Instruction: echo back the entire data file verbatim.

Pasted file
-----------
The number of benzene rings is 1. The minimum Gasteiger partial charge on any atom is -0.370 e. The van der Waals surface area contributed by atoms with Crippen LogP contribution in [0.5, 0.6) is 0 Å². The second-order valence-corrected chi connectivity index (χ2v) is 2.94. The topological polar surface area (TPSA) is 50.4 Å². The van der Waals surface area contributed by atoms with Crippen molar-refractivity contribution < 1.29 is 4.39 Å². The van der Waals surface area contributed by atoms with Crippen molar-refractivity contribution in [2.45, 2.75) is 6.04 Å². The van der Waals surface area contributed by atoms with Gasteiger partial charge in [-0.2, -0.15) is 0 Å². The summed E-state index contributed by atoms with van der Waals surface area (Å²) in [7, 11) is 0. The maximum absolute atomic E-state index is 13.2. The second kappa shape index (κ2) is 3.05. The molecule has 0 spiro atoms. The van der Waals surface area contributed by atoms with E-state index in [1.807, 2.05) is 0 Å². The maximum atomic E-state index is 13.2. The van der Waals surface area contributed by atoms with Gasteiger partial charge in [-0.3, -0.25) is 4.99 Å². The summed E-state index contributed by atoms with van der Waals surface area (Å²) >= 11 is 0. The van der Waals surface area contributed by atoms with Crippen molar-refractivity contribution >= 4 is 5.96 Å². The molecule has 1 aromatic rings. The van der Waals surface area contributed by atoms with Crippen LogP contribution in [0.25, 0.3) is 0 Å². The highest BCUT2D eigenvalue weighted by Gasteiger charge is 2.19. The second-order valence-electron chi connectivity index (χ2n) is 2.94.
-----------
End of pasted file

The number of benzene rings is 1. The minimum Gasteiger partial charge on any atom is -0.370 e. The van der Waals surface area contributed by atoms with Crippen LogP contribution in [0.5, 0.6) is 0 Å². The second-order valence-corrected chi connectivity index (χ2v) is 2.94. The topological polar surface area (TPSA) is 50.4 Å². The van der Waals surface area contributed by atoms with Crippen molar-refractivity contribution < 1.29 is 4.39 Å². The van der Waals surface area contributed by atoms with Crippen molar-refractivity contribution in [2.45, 2.75) is 6.04 Å². The van der Waals surface area contributed by atoms with Gasteiger partial charge in [-0.2, -0.15) is 0 Å². The summed E-state index contributed by atoms with van der Waals surface area (Å²) in [7, 11) is 0. The maximum absolute atomic E-state index is 13.2. The second kappa shape index (κ2) is 3.05. The molecule has 0 spiro atoms. The van der Waals surface area contributed by atoms with E-state index in [1.807, 2.05) is 0 Å². The maximum atomic E-state index is 13.2. The van der Waals surface area contributed by atoms with Gasteiger partial charge in [-0.3, -0.25) is 4.99 Å². The summed E-state index contributed by atoms with van der Waals surface area (Å²) >= 11 is 0. The van der Waals surface area contributed by atoms with Crippen molar-refractivity contribution >= 4 is 5.96 Å². The molecule has 1 aromatic rings. The van der Waals surface area contributed by atoms with Crippen LogP contribution in [0.25, 0.3) is 0 Å². The highest BCUT2D eigenvalue weighted by Gasteiger charge is 2.19. The second-order valence-electron chi connectivity index (χ2n) is 2.94.